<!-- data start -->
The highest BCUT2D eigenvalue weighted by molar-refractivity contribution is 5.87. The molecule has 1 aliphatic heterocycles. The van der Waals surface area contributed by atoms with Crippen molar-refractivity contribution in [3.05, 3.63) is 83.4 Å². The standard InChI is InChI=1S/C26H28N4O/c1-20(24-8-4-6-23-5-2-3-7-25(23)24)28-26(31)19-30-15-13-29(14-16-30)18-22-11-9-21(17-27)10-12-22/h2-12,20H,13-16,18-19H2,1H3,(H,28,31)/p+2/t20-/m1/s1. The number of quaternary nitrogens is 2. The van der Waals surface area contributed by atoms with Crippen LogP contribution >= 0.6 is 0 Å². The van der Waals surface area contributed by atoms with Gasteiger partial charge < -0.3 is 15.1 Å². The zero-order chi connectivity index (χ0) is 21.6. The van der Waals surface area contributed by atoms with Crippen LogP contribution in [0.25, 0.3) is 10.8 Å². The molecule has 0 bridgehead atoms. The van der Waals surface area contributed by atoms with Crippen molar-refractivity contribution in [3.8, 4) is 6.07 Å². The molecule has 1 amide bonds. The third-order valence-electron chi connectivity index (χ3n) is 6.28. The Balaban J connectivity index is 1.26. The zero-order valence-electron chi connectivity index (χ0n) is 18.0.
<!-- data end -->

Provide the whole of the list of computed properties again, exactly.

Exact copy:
The highest BCUT2D eigenvalue weighted by molar-refractivity contribution is 5.87. The molecule has 1 aliphatic heterocycles. The van der Waals surface area contributed by atoms with Crippen molar-refractivity contribution in [3.05, 3.63) is 83.4 Å². The standard InChI is InChI=1S/C26H28N4O/c1-20(24-8-4-6-23-5-2-3-7-25(23)24)28-26(31)19-30-15-13-29(14-16-30)18-22-11-9-21(17-27)10-12-22/h2-12,20H,13-16,18-19H2,1H3,(H,28,31)/p+2/t20-/m1/s1. The number of quaternary nitrogens is 2. The van der Waals surface area contributed by atoms with Crippen LogP contribution >= 0.6 is 0 Å². The van der Waals surface area contributed by atoms with Gasteiger partial charge < -0.3 is 15.1 Å². The zero-order chi connectivity index (χ0) is 21.6. The van der Waals surface area contributed by atoms with Crippen LogP contribution in [0.25, 0.3) is 10.8 Å². The molecule has 0 bridgehead atoms. The van der Waals surface area contributed by atoms with Crippen molar-refractivity contribution in [3.8, 4) is 6.07 Å². The molecule has 1 amide bonds. The third-order valence-electron chi connectivity index (χ3n) is 6.28. The Balaban J connectivity index is 1.26. The zero-order valence-electron chi connectivity index (χ0n) is 18.0.